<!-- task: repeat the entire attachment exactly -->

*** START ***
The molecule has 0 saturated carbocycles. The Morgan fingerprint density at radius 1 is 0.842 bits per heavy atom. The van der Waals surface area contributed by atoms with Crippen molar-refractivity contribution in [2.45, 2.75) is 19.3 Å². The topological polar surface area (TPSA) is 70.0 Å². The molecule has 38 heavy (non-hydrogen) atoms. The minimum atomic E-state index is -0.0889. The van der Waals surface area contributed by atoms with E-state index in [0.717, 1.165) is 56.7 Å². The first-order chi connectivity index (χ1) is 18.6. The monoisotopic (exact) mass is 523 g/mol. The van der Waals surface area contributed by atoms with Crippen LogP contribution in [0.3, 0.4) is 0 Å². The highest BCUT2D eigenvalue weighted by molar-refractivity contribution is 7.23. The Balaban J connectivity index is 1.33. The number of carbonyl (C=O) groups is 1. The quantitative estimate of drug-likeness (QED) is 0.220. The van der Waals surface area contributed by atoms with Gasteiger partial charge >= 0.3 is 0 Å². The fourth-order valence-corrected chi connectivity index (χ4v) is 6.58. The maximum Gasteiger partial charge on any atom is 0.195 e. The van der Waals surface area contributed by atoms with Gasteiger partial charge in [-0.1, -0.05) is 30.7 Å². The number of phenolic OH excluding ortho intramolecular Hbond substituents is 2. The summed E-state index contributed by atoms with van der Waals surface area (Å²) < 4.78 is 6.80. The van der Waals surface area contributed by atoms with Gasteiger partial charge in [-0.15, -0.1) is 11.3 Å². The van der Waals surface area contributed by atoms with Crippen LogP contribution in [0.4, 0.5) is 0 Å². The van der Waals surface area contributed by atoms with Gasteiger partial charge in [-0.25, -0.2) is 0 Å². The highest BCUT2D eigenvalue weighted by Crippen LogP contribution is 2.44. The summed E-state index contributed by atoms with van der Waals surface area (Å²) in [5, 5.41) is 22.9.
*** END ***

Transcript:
The molecule has 0 saturated carbocycles. The Morgan fingerprint density at radius 1 is 0.842 bits per heavy atom. The van der Waals surface area contributed by atoms with Crippen molar-refractivity contribution in [2.45, 2.75) is 19.3 Å². The topological polar surface area (TPSA) is 70.0 Å². The molecule has 38 heavy (non-hydrogen) atoms. The minimum atomic E-state index is -0.0889. The van der Waals surface area contributed by atoms with E-state index in [0.717, 1.165) is 56.7 Å². The first-order chi connectivity index (χ1) is 18.6. The monoisotopic (exact) mass is 523 g/mol. The van der Waals surface area contributed by atoms with Crippen LogP contribution in [0.3, 0.4) is 0 Å². The highest BCUT2D eigenvalue weighted by molar-refractivity contribution is 7.23. The Balaban J connectivity index is 1.33. The number of carbonyl (C=O) groups is 1. The quantitative estimate of drug-likeness (QED) is 0.220. The van der Waals surface area contributed by atoms with Gasteiger partial charge >= 0.3 is 0 Å². The fourth-order valence-corrected chi connectivity index (χ4v) is 6.58. The maximum Gasteiger partial charge on any atom is 0.195 e. The van der Waals surface area contributed by atoms with Gasteiger partial charge in [-0.1, -0.05) is 30.7 Å². The number of phenolic OH excluding ortho intramolecular Hbond substituents is 2. The summed E-state index contributed by atoms with van der Waals surface area (Å²) < 4.78 is 6.80. The van der Waals surface area contributed by atoms with Gasteiger partial charge in [-0.15, -0.1) is 11.3 Å². The van der Waals surface area contributed by atoms with Crippen LogP contribution in [0.4, 0.5) is 0 Å². The van der Waals surface area contributed by atoms with Gasteiger partial charge in [-0.25, -0.2) is 0 Å². The highest BCUT2D eigenvalue weighted by Crippen LogP contribution is 2.44. The summed E-state index contributed by atoms with van der Waals surface area (Å²) in [5, 5.41) is 22.9.